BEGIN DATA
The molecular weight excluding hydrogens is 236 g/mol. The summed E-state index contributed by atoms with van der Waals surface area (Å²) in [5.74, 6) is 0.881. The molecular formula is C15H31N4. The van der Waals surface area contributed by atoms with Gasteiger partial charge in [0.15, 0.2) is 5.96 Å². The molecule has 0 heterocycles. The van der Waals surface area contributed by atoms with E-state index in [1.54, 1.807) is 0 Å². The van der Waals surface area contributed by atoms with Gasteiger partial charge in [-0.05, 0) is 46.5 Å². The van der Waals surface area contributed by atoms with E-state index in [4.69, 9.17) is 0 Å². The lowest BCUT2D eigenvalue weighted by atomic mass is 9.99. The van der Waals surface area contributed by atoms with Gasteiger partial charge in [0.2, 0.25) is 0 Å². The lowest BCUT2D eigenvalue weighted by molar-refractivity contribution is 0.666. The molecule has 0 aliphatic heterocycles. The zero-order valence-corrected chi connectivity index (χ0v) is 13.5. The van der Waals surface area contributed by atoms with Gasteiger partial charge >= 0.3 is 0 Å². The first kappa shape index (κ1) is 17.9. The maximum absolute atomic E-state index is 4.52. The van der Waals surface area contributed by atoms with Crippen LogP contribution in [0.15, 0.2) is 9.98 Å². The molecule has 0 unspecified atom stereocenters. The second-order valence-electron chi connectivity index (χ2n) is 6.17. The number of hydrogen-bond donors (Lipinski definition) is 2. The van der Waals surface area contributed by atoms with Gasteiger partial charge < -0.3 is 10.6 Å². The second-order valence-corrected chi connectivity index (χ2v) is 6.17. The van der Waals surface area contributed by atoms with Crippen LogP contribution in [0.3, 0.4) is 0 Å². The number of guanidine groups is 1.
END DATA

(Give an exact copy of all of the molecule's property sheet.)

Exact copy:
The molecular weight excluding hydrogens is 236 g/mol. The summed E-state index contributed by atoms with van der Waals surface area (Å²) in [5.74, 6) is 0.881. The molecular formula is C15H31N4. The van der Waals surface area contributed by atoms with Gasteiger partial charge in [0.15, 0.2) is 5.96 Å². The molecule has 0 heterocycles. The van der Waals surface area contributed by atoms with E-state index in [1.54, 1.807) is 0 Å². The van der Waals surface area contributed by atoms with Gasteiger partial charge in [-0.05, 0) is 46.5 Å². The van der Waals surface area contributed by atoms with E-state index in [4.69, 9.17) is 0 Å². The lowest BCUT2D eigenvalue weighted by atomic mass is 9.99. The van der Waals surface area contributed by atoms with Gasteiger partial charge in [0.2, 0.25) is 0 Å². The lowest BCUT2D eigenvalue weighted by molar-refractivity contribution is 0.666. The molecule has 0 aliphatic heterocycles. The zero-order valence-corrected chi connectivity index (χ0v) is 13.5. The van der Waals surface area contributed by atoms with Gasteiger partial charge >= 0.3 is 0 Å². The first kappa shape index (κ1) is 17.9. The maximum absolute atomic E-state index is 4.52. The van der Waals surface area contributed by atoms with Crippen LogP contribution in [0.15, 0.2) is 9.98 Å². The molecule has 0 unspecified atom stereocenters. The second-order valence-electron chi connectivity index (χ2n) is 6.17. The number of hydrogen-bond donors (Lipinski definition) is 2. The van der Waals surface area contributed by atoms with Gasteiger partial charge < -0.3 is 10.6 Å². The second-order valence-corrected chi connectivity index (χ2v) is 6.17. The van der Waals surface area contributed by atoms with Crippen LogP contribution in [0.3, 0.4) is 0 Å². The number of guanidine groups is 1.